Thanks to a bruising schedule, the Nets had to face Miami twice and Orlando once in the span of one week (and play Orlando again this weekend). Today, they get a bit of a break as they take on the Cleveland Cavaliers at the Prudential Center. Hopefully they’ll fare better than they did against the Cavs when LeBron was around, as the Nets have dropped four in a row to fall to third in the Atlantic Division.
Just because they lost their star doesn’t mean Cleveland is completely devoid of talent. Remember that they retained Mo Williams and Antawn Jamison from last year’s team, two players who can score when they have to. Furthermore, J.J. Hickson has emerged as more of a focal point for the team now that he’s getting an appreciable number of minutes, and he has always had admirable potential.
Some things to watch for in the game:
- Role Reversal: In the last few games, the mainstays of the Nets roster haven’t been pulling their weight; Devin Harris and Brook Lopez have struggled, and Troy Murphy still hasn’t quite figured it out coming back from injury. That said, the second-tier players and reserves have done their best to pick up the slack. Anthony Morrow finally looks comfortable shooting the ball, Terrence Williams is playing with more control, Kris Humphries has been an incredible spark off the bench with a knack for putting up second-chance points on offensive rebounds, and Travis Outlaw is starting to show that he’s worth even one tenth of the contract he got this offseason. If both troupes can get going, the Nets will start to play some impressive basketball.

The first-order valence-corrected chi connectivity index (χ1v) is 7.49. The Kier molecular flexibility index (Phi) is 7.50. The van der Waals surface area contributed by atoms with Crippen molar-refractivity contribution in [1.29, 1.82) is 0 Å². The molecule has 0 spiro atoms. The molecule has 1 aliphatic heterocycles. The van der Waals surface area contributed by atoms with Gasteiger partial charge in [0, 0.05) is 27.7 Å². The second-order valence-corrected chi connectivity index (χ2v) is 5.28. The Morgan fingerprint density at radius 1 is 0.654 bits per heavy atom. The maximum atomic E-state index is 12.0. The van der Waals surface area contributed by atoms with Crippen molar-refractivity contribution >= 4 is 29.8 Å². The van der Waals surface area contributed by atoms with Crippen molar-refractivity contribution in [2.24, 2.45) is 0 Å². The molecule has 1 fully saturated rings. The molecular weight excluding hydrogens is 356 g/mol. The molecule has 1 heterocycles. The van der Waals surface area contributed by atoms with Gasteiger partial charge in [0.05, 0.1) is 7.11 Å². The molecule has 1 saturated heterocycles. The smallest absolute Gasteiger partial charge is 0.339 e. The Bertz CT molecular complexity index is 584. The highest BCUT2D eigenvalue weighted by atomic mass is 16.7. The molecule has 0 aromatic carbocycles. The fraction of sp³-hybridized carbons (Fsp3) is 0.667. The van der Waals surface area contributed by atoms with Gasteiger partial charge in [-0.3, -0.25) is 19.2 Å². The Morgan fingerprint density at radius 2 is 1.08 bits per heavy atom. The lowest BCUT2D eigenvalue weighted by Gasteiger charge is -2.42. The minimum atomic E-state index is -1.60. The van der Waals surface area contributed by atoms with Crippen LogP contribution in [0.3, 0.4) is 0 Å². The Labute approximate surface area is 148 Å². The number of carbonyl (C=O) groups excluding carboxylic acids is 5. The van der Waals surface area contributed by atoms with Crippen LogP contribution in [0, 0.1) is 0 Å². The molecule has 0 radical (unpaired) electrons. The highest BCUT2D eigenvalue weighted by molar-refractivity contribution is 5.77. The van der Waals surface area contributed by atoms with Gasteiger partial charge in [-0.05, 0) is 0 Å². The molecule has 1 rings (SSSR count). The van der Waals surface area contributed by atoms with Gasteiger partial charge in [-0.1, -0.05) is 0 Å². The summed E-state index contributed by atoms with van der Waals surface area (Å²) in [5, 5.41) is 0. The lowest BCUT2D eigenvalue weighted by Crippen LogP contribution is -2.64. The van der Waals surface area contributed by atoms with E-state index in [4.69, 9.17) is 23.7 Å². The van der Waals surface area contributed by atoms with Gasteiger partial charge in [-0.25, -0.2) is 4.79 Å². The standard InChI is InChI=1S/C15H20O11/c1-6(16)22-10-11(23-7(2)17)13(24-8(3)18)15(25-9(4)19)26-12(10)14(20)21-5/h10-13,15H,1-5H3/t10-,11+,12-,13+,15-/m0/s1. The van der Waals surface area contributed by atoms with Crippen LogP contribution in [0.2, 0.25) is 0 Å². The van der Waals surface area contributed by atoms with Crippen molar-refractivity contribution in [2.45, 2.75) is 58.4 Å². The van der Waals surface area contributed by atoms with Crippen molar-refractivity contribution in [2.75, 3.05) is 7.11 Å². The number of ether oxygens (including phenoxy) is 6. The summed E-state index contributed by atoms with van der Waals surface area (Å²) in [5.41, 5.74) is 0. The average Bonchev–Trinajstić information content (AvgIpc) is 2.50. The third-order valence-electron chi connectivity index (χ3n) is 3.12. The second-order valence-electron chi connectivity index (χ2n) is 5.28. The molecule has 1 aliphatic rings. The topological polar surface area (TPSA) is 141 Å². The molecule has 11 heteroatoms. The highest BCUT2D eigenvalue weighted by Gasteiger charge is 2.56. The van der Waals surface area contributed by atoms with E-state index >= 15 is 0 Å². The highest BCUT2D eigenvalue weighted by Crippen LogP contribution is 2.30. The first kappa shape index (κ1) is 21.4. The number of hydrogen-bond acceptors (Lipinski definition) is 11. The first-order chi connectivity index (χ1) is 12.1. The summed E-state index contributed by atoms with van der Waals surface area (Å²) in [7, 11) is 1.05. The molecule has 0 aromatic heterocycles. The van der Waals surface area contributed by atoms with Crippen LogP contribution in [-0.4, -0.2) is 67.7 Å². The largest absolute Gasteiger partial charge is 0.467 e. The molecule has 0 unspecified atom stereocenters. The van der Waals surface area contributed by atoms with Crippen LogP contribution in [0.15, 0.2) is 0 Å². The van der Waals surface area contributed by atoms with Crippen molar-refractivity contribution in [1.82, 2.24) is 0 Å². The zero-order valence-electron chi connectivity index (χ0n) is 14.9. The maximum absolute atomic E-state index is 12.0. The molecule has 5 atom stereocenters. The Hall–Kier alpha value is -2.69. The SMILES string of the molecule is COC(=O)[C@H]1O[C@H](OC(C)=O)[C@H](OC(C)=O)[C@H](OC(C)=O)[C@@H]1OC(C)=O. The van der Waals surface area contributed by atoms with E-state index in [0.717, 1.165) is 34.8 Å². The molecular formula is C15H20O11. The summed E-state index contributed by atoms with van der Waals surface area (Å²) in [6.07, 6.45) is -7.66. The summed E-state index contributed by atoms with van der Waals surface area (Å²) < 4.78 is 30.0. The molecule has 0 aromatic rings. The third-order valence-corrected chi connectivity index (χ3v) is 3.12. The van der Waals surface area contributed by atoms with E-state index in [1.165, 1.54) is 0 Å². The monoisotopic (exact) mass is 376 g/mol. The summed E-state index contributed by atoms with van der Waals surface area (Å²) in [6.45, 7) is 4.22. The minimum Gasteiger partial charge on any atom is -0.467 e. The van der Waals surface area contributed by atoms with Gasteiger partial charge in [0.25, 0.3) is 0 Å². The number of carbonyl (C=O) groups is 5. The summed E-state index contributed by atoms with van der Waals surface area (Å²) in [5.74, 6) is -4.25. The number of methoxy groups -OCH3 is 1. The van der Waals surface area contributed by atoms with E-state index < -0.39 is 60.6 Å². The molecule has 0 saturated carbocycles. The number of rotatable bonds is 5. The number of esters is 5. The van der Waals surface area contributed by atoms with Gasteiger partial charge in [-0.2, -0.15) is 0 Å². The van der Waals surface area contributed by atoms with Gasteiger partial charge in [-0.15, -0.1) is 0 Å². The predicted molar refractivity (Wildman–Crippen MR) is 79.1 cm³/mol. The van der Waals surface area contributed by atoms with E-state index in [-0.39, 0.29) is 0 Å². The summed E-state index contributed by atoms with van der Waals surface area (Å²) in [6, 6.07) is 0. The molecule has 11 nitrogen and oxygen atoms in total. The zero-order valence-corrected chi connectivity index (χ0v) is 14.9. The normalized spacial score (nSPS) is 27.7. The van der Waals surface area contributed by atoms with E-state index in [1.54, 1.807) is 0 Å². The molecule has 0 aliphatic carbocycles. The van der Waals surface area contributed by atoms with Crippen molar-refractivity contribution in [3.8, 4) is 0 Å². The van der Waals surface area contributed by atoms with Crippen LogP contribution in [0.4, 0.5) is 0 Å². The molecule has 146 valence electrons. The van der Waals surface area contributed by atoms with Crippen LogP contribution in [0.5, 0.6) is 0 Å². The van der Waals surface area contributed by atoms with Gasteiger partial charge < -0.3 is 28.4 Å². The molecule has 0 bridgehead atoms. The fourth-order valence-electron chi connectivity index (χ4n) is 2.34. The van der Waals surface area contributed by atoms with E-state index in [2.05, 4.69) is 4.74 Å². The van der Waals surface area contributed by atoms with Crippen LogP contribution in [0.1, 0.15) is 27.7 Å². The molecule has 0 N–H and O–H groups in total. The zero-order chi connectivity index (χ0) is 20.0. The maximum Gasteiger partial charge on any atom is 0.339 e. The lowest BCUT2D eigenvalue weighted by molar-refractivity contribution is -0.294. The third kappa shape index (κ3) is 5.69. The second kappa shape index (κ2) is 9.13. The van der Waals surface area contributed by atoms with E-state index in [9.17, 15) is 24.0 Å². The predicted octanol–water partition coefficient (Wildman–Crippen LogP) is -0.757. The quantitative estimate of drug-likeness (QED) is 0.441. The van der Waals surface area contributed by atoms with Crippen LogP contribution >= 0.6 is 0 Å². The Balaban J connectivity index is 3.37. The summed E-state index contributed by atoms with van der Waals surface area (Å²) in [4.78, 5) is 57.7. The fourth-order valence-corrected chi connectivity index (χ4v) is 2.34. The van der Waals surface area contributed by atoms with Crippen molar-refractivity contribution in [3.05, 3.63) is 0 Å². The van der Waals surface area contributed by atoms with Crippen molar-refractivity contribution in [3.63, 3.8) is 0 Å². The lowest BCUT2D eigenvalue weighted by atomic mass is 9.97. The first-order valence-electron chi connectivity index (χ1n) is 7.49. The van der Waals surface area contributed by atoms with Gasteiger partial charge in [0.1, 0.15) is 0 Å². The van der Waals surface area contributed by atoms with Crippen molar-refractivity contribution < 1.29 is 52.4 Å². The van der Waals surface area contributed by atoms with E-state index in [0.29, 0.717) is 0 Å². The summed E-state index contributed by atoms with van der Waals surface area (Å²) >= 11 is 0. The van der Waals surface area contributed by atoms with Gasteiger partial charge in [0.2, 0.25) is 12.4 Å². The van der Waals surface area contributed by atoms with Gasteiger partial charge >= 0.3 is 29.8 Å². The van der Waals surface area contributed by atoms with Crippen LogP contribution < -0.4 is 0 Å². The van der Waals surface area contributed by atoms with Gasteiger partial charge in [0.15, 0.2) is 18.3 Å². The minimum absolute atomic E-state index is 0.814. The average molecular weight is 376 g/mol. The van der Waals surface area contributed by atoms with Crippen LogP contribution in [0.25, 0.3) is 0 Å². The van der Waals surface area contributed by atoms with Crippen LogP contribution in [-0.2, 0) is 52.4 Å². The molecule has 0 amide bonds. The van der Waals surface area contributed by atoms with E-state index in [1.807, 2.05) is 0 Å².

- Are They Tough Enough? In the shadow of T-Will’s hip check running into the stands (of his own accord, if you ask me) on Saturday, the Nets have been preaching that they want to be tougher, and tougher they should be. Miami’s offense was a layup drill for most of the game, as the Nets were not forcing the Heat players to earn their points at the line. So they say they’re going to start hardening up and protecting the rim. In theory, it’s a great idea. However, the Nets are already near the top of the league in fouls per game, and they don’t want to risk getting their rotation players into foul trouble with too many unnecessary personals. Ideally, they need to cut out the loose-ball and non-shooting fouls so that they have more to spare on layup-sparing hacks.
- Defense! Defense! Well, I’ve now ended all three of my bullet points with a different punctuation mark, but this is important. The New Jersey Nets are 10th in team defense this season. 10th. Can you believe it? After playing Miami and Orlando three times, the Nets have only allowed 98.3 points per game. Clearly Avery Johnson’s doing something right. And if they’re going to continue to sag at the bottom of the league in offense, rebounding, and assists (28th, 26th, and 25th overall, respectively), they’ll need to continue to do work on the defensive end to have any hope of remaining competitive throughout the season.